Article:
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ECSCW Tables of Contents: 8991939597990103050709111315

Proceedings of the 13th European Conference on Computer-Supported Cooperative Work

Fullname:ECSCW 2013: Proceedings of the 13th European Conference on Computer Supported Cooperative Work
Editors:Olav W. Bertelsen; Luigina Ciolfi; Maria Antonietta Grasso; George Angelos Papadopoulos
Location:Paphos, Cyprus
Dates:2013-Sep-21 to 2013-Sep-25
Publisher:Springer London
Standard No:DOI: 10.1007/978-1-4471-5346-7 hcibib: ECSCW13; ISBN: 978-1-4471-5345-0 (print), 978-1-4471-5346-7 (online)
Links:Online Proceedings | Conference Home Page
"How Many Bloody Examples Do You Want?" Fieldwork and Generalisation BIBAFull-Text 1-20
  Andy Crabtree; Peter Tolmie; Mark Rouncefield
The title of this paper comes from comments made by an 'angry' ethnographer during a debriefing session. It reflects his frustration with a certain analytic mentality that would have him justify his observations in terms of the number of times he had witnessed certain occurrences in the field. Concomitant to this was a concern with the amount of time he had spent in the field and the implication that the duration of fieldwork somehow justified the things that he had seen; the implication being that the more time he spent immersed in the study setting the more valid his findings and, conversely, the less time, the less valid they were. For his interlocutors, these issues speak to the grounds upon which we might draw general insights and lessons from ethnographic research regarding the social or collaborative organisation of human activities. However, the strong implication of the angry ethnographer's response is that they are of no importance. This paper seeks to unpack his position and explicate what generalisation turns upon from the ethnographer's perspective. The idea that human activities contain their own means of generalisation that cannot be reduced to extraneous criteria (numbers of observations, duration of fieldwork, sample size, etc.) is key to the exposition.
Understanding Mobile Notification Management in Collocated Groups BIBAFull-Text 21-44
  Joel E. Fischer; Stuart Reeves; Stuart Moran; Chris Greenhalgh; Steve Benford; Stefan Rennick-Egglestone
We present an observational study of how notifications are handled by collocated groups, in the context of a collaborative mobile photo-taking exercise. Interaction analysis of video recordings is used to uncover the methodical ways in which participants manage notifications, establishing and sustaining co-oriented interaction to coordinate action, such as sharing notification contents and deciding on courses of action. Findings highlight how embodied and technological resources are collectively drawn upon in situationally nuanced ways to achieve the management of notifications delivered to cohorts. The insights can be used to develop an understanding of how interruptions are dealt with in other settings, and to reflect on how to support notification management within collocated groups by design.
Temporality in Planning: The Case of the Allocation of Parking Areas for Aircrafts BIBAFull-Text 45-62
  Ilaria Redaelli; Antonella Carassa
Several recent studies have focused on plans as coordination devices, demonstrating how organisational members use such plans to organise and make sense of their work. This research project aims to foster empirical research on plans showing how operators at the centre of coordination in handling activities at an Italian airport plan the allocation of parking areas for aircrafts. Based on the analysis of the operators' knowledge of the temporal features of planning, this research contributes to the understanding of how timely assistance for aircrafts on the ground depends on how spaces are allocated. This research highlights temporality in planning and promotes the understanding of the features of allocation and planning as situated and distributed activities.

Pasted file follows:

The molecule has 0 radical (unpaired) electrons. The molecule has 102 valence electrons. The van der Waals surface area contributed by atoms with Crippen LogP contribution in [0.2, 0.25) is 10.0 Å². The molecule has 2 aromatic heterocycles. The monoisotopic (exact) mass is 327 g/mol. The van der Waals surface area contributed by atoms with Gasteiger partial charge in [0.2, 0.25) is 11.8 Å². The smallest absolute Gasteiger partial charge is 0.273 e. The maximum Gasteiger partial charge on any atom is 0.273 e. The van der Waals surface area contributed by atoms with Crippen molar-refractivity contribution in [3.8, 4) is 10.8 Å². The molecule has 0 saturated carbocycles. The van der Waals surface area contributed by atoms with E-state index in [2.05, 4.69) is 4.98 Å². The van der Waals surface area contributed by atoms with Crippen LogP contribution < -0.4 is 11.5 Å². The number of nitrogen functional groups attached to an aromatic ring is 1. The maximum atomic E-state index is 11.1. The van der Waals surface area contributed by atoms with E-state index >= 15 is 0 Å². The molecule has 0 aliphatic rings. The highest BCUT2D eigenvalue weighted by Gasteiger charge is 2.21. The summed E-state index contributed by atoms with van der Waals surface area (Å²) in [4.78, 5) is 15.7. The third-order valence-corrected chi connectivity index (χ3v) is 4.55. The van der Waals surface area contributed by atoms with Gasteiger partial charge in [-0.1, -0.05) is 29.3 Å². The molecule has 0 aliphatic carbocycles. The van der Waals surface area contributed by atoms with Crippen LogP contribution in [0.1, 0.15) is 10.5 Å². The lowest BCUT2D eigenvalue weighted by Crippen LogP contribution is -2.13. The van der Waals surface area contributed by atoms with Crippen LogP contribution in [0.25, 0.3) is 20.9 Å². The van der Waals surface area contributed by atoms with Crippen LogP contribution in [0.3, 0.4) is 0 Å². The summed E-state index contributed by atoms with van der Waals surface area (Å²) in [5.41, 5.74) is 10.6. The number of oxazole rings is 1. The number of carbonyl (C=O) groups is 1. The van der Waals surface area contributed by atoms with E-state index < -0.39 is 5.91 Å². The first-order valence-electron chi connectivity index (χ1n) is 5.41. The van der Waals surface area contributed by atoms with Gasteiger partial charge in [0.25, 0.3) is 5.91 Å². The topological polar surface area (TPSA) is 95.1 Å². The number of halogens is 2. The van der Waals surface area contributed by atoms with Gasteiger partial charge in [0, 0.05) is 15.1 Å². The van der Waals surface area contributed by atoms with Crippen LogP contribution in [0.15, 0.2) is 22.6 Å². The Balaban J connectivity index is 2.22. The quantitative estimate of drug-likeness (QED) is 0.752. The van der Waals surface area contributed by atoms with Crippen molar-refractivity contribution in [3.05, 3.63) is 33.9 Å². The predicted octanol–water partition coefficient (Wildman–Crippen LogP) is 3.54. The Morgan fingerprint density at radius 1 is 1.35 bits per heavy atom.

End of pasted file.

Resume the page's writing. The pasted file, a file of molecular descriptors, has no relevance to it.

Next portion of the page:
Calendars: Time Coordination and Overview in Families and Beyond BIBAFull-Text 63-81
  Susanne Bødker; Erik Grönvall
This paper discusses how calendars and time coordination can be used across social and organizational borders, bridging between work and non-work, and between family coordination and external collaborators. The paper moves beyond family on-line calendars towards coordination and collaboration with professional caregivers and public authorities, and discusses how such shared calendars revitalize some of the very basic discussions of CSCW: The notion of shared goals in cooperative activities, the understanding of time and time-granularity in cooperation, common information spaces, and in particular boundary-crossing capacities and the holding back of information for fragmented exchange. Based on two cases, in which we have worked with sharing and coordination of time-resources in families on the one hand, and external parties such as external caregivers, employers and municipal authorities on the other, this paper will reopen these old CSCW debates. This paper questions if calendars, in particular family calendars should be designed based on shared goals and common interests. We argue that collaboration needs to be supported, even when families and their professional and amateur collaborators do not share the same goals, rhythms and routines.
The Collaborative Work of Heritage: Open Challenges for CSCW BIBAFull-Text 83-101
  Luigina Ciolfi
This paper discusses seminal contributions by and current open challenges for CSCW in the study of cultural heritage practices. It provides an overview of key issues relating to social and cooperative interactions -- particularly around the design and use of technology -- at heritage sites that have emerged in CSCW, and pertaining the conduct of visitors, the design and evaluation of interactive installations for guidance and access, and the creation of novel artistic performances. The paper then presents a set of open challenges for future CSCW work, particularly regarding the very re-definition of heritage in light of the social and collaborative practices that have arisen in recent years within the museum and heritage professionals community, and the emergence of new roles and practices for organisations, staff, visitors and related stakeholders. The paper aims at consolidating the range of contributions that CSCW has made to cultural heritage and at outlining key issues and challenges for future research in this domain.